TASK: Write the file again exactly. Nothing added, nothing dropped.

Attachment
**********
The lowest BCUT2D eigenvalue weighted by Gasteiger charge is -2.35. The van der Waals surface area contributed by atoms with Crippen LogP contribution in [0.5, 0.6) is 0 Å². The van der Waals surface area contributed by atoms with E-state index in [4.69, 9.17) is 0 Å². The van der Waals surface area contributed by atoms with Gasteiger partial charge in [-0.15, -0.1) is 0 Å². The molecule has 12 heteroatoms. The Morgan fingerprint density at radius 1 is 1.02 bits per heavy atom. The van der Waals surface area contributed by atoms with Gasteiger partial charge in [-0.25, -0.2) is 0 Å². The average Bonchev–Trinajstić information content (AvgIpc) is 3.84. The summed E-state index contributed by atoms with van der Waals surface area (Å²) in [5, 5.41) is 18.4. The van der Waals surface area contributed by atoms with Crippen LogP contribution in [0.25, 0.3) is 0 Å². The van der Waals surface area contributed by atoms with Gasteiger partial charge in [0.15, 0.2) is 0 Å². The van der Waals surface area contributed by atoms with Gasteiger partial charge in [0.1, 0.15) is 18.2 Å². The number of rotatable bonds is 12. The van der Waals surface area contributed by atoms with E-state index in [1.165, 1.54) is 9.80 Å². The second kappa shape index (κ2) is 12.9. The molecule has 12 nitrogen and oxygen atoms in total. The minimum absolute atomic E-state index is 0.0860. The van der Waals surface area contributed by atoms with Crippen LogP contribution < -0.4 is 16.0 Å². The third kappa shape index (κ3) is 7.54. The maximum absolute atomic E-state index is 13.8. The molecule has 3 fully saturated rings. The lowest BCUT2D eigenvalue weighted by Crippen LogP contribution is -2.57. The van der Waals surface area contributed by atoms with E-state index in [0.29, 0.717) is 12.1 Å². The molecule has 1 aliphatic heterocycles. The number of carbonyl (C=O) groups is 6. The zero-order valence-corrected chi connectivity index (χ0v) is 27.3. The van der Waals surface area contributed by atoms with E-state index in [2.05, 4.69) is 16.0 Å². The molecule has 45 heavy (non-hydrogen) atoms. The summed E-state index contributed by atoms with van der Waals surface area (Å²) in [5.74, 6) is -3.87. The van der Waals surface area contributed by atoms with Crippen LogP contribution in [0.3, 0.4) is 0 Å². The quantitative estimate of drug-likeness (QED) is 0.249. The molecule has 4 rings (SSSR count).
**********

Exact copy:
The lowest BCUT2D eigenvalue weighted by Gasteiger charge is -2.35. The van der Waals surface area contributed by atoms with Crippen LogP contribution in [0.5, 0.6) is 0 Å². The van der Waals surface area contributed by atoms with E-state index in [4.69, 9.17) is 0 Å². The van der Waals surface area contributed by atoms with Gasteiger partial charge in [-0.15, -0.1) is 0 Å². The molecule has 12 heteroatoms. The Morgan fingerprint density at radius 1 is 1.02 bits per heavy atom. The van der Waals surface area contributed by atoms with Gasteiger partial charge in [-0.25, -0.2) is 0 Å². The average Bonchev–Trinajstić information content (AvgIpc) is 3.84. The summed E-state index contributed by atoms with van der Waals surface area (Å²) in [5, 5.41) is 18.4. The van der Waals surface area contributed by atoms with Crippen LogP contribution in [0.25, 0.3) is 0 Å². The van der Waals surface area contributed by atoms with Gasteiger partial charge in [0.15, 0.2) is 0 Å². The van der Waals surface area contributed by atoms with Gasteiger partial charge in [0.1, 0.15) is 18.2 Å². The number of rotatable bonds is 12. The van der Waals surface area contributed by atoms with E-state index in [1.165, 1.54) is 9.80 Å². The second kappa shape index (κ2) is 12.9. The molecule has 12 nitrogen and oxygen atoms in total. The minimum absolute atomic E-state index is 0.0860. The van der Waals surface area contributed by atoms with Crippen LogP contribution < -0.4 is 16.0 Å². The third kappa shape index (κ3) is 7.54. The maximum absolute atomic E-state index is 13.8. The molecule has 3 fully saturated rings. The lowest BCUT2D eigenvalue weighted by Crippen LogP contribution is -2.57. The van der Waals surface area contributed by atoms with E-state index in [0.29, 0.717) is 12.1 Å². The molecule has 1 aliphatic heterocycles. The number of carbonyl (C=O) groups is 6. The zero-order valence-corrected chi connectivity index (χ0v) is 27.3. The van der Waals surface area contributed by atoms with E-state index in [2.05, 4.69) is 16.0 Å². The molecule has 45 heavy (non-hydrogen) atoms. The summed E-state index contributed by atoms with van der Waals surface area (Å²) in [5.74, 6) is -3.87. The van der Waals surface area contributed by atoms with Crippen LogP contribution in [0.3, 0.4) is 0 Å². The quantitative estimate of drug-likeness (QED) is 0.249. The molecule has 4 rings (SSSR count).